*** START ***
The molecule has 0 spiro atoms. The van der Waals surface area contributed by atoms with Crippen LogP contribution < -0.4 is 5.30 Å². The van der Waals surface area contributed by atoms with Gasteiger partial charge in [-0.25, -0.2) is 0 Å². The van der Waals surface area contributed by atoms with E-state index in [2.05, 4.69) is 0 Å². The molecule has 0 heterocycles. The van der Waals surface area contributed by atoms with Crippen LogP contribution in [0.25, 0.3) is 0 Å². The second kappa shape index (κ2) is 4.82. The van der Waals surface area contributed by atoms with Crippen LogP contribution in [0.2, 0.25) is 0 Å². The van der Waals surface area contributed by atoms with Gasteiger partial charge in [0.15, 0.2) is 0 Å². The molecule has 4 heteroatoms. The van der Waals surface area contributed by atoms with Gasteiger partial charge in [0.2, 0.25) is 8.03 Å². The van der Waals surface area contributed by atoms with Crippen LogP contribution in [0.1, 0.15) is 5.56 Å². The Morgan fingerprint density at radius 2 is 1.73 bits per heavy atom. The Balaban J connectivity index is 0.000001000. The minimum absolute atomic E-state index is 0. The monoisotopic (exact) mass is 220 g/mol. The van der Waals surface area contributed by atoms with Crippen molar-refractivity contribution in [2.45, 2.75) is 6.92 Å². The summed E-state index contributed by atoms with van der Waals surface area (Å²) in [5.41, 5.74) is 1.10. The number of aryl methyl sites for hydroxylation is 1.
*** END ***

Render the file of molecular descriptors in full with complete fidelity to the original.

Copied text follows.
The molecule has 0 spiro atoms. The van der Waals surface area contributed by atoms with Crippen LogP contribution < -0.4 is 5.30 Å². The van der Waals surface area contributed by atoms with Gasteiger partial charge in [-0.25, -0.2) is 0 Å². The van der Waals surface area contributed by atoms with E-state index in [2.05, 4.69) is 0 Å². The molecule has 0 heterocycles. The van der Waals surface area contributed by atoms with Crippen LogP contribution in [0.25, 0.3) is 0 Å². The second kappa shape index (κ2) is 4.82. The van der Waals surface area contributed by atoms with Crippen LogP contribution in [0.2, 0.25) is 0 Å². The van der Waals surface area contributed by atoms with Gasteiger partial charge in [0.15, 0.2) is 0 Å². The molecule has 4 heteroatoms. The van der Waals surface area contributed by atoms with Gasteiger partial charge in [0.2, 0.25) is 8.03 Å². The van der Waals surface area contributed by atoms with Crippen LogP contribution in [0.1, 0.15) is 5.56 Å². The Morgan fingerprint density at radius 2 is 1.73 bits per heavy atom. The Balaban J connectivity index is 0.000001000. The minimum absolute atomic E-state index is 0. The monoisotopic (exact) mass is 220 g/mol. The van der Waals surface area contributed by atoms with Crippen molar-refractivity contribution in [2.45, 2.75) is 6.92 Å². The summed E-state index contributed by atoms with van der Waals surface area (Å²) in [5.41, 5.74) is 1.10. The number of aryl methyl sites for hydroxylation is 1.